4 On a clean surface, lay out a wonton wrapper. Using a spoon, place a small amount of the meat mixture into the centre of the wonton wrapper. 5 Wet two of the edges of the wrapper with water and fold the wonton in half diagonally, pressing along the edges to seal the wonton, making a triangle. Wet further the side edges of the triangle and fold the bottom corners outwards away from the centrepoint of the triangle base. 6 Place wontons in boiling water and cook for 5 minutes. 7 Remove wontons with a slotted spoon and set aside.
8 cups chicken stock
8 Combine chicken stock, soy sauce, garlic, sesame oil, chives and ginger into a large pot and bring to the boil.
2 tsp soy sauce 2 garlic cloves 1 tbsp sesame oil 4 tbsp chives, chopped 1 tbsp ginger, sliced 400g dried egg noodles Fried shallots, to garnish
9 Reduce soup to a low-medium heat and let it simmer for 10 minutes. 10 Remove ginger and garlic cloves with a slotted spoon and set soup aside with lid on top to keep warm. 11 For the noodles, bring another large pot of salted water to the boil. 12 Place noodles into boiling water and boil for approximately 45 seconds. 13 Drain away noodle water and place noodles in a warm bowl. Then, add soup and wontons. 14 Garnish with fried shallots. Serve.
TIPS Ensure that the wontons are not too full of mixture, otherwise they are at risk of breaking Egg noodles must be thin, otherwise they will be undercooked. When buying them, check that they are appropriate for wonton noodle soup
S A T AY C H I C K E N S K E W E R S D A N A T AV E N E R SERVES 6
PREP: 2 HR 30 MIN COOK: 25 MIN
M O D E R AT E
Thai is one of my favourite cuisines. My Mum made these satay chicken skewers for my birthday, and my friends fell in love with them. They are especially great for parties, as itâ€™s so easy to just pick up a skewer and dip it into the sauce.
2 garlic cloves
1 Place 12 wooden skewers into a large roasting tray of cold water to soak, as this will stop them from burning.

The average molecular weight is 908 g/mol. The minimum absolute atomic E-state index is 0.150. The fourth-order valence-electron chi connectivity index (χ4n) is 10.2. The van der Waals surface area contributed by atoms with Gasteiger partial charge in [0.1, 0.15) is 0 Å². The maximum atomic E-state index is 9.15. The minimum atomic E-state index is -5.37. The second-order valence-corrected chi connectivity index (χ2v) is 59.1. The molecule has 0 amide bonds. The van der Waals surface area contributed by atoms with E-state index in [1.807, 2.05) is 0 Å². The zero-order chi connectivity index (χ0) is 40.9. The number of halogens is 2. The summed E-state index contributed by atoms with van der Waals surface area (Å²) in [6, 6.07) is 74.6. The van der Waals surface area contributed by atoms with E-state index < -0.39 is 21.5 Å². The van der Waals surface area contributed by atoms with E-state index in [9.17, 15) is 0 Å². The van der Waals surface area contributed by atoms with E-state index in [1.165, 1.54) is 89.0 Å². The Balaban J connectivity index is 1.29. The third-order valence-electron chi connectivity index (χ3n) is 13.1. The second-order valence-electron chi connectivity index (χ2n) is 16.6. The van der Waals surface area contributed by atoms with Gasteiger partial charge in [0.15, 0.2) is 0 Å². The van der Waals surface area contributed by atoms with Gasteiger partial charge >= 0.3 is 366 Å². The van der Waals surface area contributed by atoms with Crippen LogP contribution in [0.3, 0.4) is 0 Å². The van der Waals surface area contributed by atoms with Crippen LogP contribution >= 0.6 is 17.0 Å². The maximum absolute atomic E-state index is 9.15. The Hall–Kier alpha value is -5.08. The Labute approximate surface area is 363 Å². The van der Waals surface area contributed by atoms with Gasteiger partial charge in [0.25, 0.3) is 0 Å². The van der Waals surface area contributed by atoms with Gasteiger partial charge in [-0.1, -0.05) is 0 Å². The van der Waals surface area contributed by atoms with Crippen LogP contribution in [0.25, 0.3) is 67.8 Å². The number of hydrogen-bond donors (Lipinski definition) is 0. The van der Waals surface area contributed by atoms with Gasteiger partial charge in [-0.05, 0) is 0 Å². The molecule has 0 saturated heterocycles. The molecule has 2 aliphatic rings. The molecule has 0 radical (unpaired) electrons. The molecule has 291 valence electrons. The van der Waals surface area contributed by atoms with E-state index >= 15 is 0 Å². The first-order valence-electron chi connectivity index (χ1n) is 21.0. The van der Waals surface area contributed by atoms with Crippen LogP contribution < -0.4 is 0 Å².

3cm piece of ginger 140g natural yoghurt 60mL passata 2 tbsp olive oil 1 tsp garam masala
1/2 tsp smoked paprika 1/2 tsp ground turmeric 4 skinless chicken thighs, diced Pinch of salt
2 Peel and finely grate garlic and ginger, and then place into a large mixing bowl. 3 Add yoghurt, passata, olive oil, garam masala, smoked paprika and turmeric into the large mixing bowl, then mix well. 4 Add chicken and salt to marinade, then toss. Cover with plastic wrap and place in the fridge to marinate for approximately 2 hours. 5 Divide and thread chicken pieces on skewers. Ensure that they are not too close together, otherwise they wonâ€™t cook properly. Place onto a plate or tray. 6 Warm up a griddle pan on high heat. 7 Drizzle the chicken skewers with a little oil, then place onto the griddle and cook for 10-15 minutes, or until cooked through, turning every 2 minutes to get all sides nice and golden. 8 Once chicken skewers are cooked, transfer them to a platter and serve with the satay sauce.
1/2 tbsp peanut oil
9 Heat oil in a saucepan over a moderate heat and fry garlic, onion and chilli, until onion is soft.
1 clove garlic, crushed 1 small onion, finely chopped 1 small red chilli, finely chopped
10 Add in sugar and stir until slightly caramelised. Add soy sauce and peanut butter and stir through. 11 Gradually add coconut milk and stir until desired consistency is achieved.
1 tsp dried chilli flakes 1 tbsp brown sugar 1 tsp sweet soy sauce 2 tbsp crunchy peanut butter 400mL can coconut milk
TIPS Best served immediately but is also great when itâ€™s refrigerated and re-heated the next day. A saucepan can be substituted for a griddle pan. Chicken can also be cooked under the grill or on a barbecue.
AUSSIE BEEF PIE ISABELLA MARDEN SERVES 4
PREP: 2 HR COOK: 1 HR
M O D E R AT E
As any Aussie knows, the classic meat pie is a traditional cuisine staple! As such, it’s handy to have a meat pie recipe that you know and love on hand and ready to go. This one was taught to me by my big brother and reminds me of the fun times bonding with my siblings whenever I bring it back out again.
1kg skirt steak
1 Preheat the oven to 200°C fan forced.
1 tsp ground black pepper
2 Line four round individual pie tins (3cm deep, 9cm circumference) with one sheet of puff pastry. Cut off any large overhanging bits. Line the tins with baking paper so that it completely covers the pastry, then fill with rice and place in the oven to blind bake for 10 minutes. Set aside. Turn the oven down to 180°C.
Half a nutmeg, grated 4 tbsp olive oil, divided Pinch of salt 4 rosemary sprigs 400g carrot 400g brown onion 120mL beer 1 tbsp plain flour 1 tbsp tomato purée 450mL water 200g button mushroom 2 sheets puff pastry 2 eggs Tomato sauce, to serve